John B. Rinaldo, AM'37, PhD'41, died November 29 in Des Moines, IA, at age 87. Rinaldo, a WWII veteran, worked for the National Park Service, the Civilian Conservation Corps, and the Chicago Museum of Natural History. He also taught at Cochise College in Dragoon, AZ, and was a director of the Flexible Steel Lacing Company. Survivors include his wife, Ruth, and a brother.

Mary Davis Carroll, SB'43, SM'44, MD'48, a retired family physician in Crown Point, IN, died January 23 at age 78. Carroll, who maintained a private practice for 45 years before retiring in 1995, was a former president of both the Lake County Indiana Medical Society and the medical staff of St. Anthony Medical Center. She was also medical director for the St. Anthony Home for 20 years. Survivors include her husband, William; two daughters; a son; and five grandchildren.

Anita Silverstein Firestone, AB'44, a retired public-school counselor, died February 19 in Boston at age 76. Firestone worked in the Brookline, MA, school system for almost 25 years, retiring in 1992. She was involved in the League of Women Voters, the Circle for Charity, and other community organizations. She is survived by her husband, Edwin; two sons; a brother; a sister; and four grandchildren.

Joseph D. Hartwig, PhB'44, MBA'44, a lawyer in St. Joseph, MI, died February 9 at age 87. While teaching at Boston and Michigan State Universities, Hartwig earned a J.D. from Harvard and entered private practice in 1956. A chair of the Michigan bar's taxation section and a member of its trust and estate-planning council, Hartwig also helped organize a local Great Books club and a recycling center. Survivors include his wife, Marjorie Clemens Hartwig, AB'44, MBA'44; a daughter; and two granddaughters.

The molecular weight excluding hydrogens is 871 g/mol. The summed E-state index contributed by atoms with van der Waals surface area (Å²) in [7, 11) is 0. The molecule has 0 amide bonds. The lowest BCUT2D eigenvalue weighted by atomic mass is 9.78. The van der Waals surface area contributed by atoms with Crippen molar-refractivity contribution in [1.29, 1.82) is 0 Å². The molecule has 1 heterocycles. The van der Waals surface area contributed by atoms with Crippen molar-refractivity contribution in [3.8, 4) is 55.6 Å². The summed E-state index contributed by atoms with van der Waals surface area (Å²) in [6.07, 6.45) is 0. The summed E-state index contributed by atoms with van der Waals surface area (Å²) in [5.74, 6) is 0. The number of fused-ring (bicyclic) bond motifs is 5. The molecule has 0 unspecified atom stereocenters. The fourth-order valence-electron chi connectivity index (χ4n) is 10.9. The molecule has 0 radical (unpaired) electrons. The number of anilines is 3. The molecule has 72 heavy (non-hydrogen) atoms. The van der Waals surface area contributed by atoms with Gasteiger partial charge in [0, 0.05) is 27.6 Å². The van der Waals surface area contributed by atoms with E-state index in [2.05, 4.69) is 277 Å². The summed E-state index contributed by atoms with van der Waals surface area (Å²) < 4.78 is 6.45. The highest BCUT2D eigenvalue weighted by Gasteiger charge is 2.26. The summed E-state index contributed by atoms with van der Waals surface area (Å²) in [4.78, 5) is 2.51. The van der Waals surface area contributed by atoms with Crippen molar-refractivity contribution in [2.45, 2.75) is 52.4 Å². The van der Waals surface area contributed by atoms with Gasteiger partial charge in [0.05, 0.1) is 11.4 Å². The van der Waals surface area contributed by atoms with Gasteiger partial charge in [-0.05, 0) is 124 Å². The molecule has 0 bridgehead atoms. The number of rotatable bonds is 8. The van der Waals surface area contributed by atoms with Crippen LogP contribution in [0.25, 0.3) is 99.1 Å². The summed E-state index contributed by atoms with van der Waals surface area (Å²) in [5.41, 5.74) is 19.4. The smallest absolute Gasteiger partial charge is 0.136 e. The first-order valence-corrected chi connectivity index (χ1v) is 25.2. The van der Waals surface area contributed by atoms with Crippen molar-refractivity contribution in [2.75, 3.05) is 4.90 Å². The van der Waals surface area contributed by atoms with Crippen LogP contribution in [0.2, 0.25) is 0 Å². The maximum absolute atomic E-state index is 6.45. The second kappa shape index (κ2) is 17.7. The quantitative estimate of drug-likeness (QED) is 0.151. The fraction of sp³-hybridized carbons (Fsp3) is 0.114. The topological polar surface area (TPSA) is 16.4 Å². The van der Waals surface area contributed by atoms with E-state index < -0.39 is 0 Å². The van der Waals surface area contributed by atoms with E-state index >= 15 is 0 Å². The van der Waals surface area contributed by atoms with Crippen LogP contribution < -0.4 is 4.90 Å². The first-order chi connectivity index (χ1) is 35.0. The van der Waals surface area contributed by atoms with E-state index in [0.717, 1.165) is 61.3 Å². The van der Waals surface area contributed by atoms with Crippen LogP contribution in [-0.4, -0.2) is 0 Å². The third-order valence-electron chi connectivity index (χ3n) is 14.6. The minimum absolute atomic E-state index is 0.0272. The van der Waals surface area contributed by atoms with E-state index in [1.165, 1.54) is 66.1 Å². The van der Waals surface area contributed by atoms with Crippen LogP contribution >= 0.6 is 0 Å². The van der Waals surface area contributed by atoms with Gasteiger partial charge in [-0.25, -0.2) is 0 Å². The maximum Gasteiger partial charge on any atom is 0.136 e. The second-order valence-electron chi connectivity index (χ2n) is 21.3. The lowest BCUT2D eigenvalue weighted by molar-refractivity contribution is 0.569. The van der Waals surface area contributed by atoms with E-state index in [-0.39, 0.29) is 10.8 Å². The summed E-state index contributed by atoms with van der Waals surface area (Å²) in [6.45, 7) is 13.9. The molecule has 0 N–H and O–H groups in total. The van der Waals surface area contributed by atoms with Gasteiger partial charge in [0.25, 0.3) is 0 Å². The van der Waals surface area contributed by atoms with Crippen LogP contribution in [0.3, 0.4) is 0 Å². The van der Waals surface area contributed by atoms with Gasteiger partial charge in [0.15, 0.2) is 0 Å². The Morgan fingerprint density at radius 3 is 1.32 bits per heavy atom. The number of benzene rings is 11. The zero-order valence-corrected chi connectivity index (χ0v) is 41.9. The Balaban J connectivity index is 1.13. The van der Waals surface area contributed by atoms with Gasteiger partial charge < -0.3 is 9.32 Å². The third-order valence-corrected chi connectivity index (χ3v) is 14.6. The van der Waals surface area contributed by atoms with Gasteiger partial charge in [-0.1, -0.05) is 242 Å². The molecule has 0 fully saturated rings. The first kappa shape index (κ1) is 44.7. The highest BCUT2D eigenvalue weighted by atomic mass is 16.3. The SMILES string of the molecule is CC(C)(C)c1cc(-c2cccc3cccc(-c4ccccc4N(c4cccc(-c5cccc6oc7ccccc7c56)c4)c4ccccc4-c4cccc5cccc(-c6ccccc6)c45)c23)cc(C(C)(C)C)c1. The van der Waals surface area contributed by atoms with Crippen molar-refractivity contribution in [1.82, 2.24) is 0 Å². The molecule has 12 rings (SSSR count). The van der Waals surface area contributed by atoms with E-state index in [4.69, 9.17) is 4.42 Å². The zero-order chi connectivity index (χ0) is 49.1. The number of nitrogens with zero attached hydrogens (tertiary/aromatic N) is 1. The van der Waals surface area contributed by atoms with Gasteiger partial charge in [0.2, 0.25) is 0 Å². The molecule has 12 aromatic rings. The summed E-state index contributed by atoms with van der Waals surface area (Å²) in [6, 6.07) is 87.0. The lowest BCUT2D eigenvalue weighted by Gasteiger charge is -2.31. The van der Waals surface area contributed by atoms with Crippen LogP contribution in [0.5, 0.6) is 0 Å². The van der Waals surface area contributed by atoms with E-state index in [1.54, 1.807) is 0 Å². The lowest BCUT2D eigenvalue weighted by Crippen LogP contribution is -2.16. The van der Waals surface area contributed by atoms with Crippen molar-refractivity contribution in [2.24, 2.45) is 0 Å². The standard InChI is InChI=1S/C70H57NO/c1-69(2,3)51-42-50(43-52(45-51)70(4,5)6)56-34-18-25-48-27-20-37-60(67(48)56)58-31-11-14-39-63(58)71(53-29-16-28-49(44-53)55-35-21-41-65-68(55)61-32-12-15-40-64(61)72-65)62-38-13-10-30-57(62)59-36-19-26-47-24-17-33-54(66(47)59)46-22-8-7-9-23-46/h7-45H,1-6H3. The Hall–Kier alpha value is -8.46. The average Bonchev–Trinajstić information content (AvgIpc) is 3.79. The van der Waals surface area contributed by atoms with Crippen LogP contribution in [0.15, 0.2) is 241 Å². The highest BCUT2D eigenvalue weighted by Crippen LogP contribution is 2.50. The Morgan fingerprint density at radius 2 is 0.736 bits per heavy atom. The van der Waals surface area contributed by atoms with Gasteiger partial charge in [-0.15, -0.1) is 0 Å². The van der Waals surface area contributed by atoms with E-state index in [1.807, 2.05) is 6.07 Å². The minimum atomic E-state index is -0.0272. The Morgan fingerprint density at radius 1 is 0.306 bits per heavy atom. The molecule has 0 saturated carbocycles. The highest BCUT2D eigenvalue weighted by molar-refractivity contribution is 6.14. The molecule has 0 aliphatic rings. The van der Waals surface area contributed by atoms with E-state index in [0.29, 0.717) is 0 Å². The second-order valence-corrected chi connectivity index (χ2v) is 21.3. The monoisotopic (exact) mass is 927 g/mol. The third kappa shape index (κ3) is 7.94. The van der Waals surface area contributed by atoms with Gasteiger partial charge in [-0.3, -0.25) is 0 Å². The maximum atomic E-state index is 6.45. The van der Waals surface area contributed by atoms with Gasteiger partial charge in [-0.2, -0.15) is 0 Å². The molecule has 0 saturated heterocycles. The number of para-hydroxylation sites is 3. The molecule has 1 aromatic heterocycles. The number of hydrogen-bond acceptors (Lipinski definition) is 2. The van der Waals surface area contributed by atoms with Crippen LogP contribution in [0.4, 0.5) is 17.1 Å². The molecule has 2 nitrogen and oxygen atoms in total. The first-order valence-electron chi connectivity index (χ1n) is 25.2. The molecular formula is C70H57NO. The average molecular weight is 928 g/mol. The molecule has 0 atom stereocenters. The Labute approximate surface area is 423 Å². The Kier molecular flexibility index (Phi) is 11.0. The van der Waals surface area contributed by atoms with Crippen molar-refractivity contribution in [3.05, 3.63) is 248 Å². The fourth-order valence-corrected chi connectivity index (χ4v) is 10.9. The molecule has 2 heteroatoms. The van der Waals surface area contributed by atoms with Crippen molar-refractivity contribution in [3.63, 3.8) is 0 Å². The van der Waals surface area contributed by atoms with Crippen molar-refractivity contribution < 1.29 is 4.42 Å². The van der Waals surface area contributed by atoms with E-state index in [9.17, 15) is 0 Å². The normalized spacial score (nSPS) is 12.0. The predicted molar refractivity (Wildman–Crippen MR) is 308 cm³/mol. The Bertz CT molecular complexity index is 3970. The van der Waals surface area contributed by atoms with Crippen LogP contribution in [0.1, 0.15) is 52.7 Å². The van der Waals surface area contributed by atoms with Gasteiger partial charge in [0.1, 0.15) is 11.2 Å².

George J. Fischer, SB'45, SM'50, a retired nuclear scientist, died January 11 in Hyannis, MA, at age 81. Fischer, a former scientist with Argonne National Laboratory, worked for Brookhaven National Laboratory in New York from 1973 until his 1983 retirement. He was a member of the Sierra Club and the League of Women Voters. Survivors include his wife, Alice; a son; and two sisters.

Lloyd J. Lifton, PhB'45, a jazz pianist and social worker, died March 13 in Taos, NM. He was 75. A WWII veteran, Lifton performed in several clubs in the Chicago area. In the 1950s, he moved to New York to study under Lennie Tristano. After earning a social-work degree, he had a full-time job as a social worker during the day, performing in New York clubs at night. In 1983, he released a solo recording, Summer of 81, Stash Records. Survivors include a daughter; a son; a brother, Robert B. Lifton, AB'42; a sister; and three grandchildren.

James S. Fujioka, PhB'47, SB'51, a retired chemical engineer, died December 21 in Boca Raton, FL. He was 70. His career with Exxon spanned more than 30 years, specializing in logistics and transportation. Upon retirement, he became a consultant to the food-services industry. Survivors include his wife, Sue; two children; and two sisters.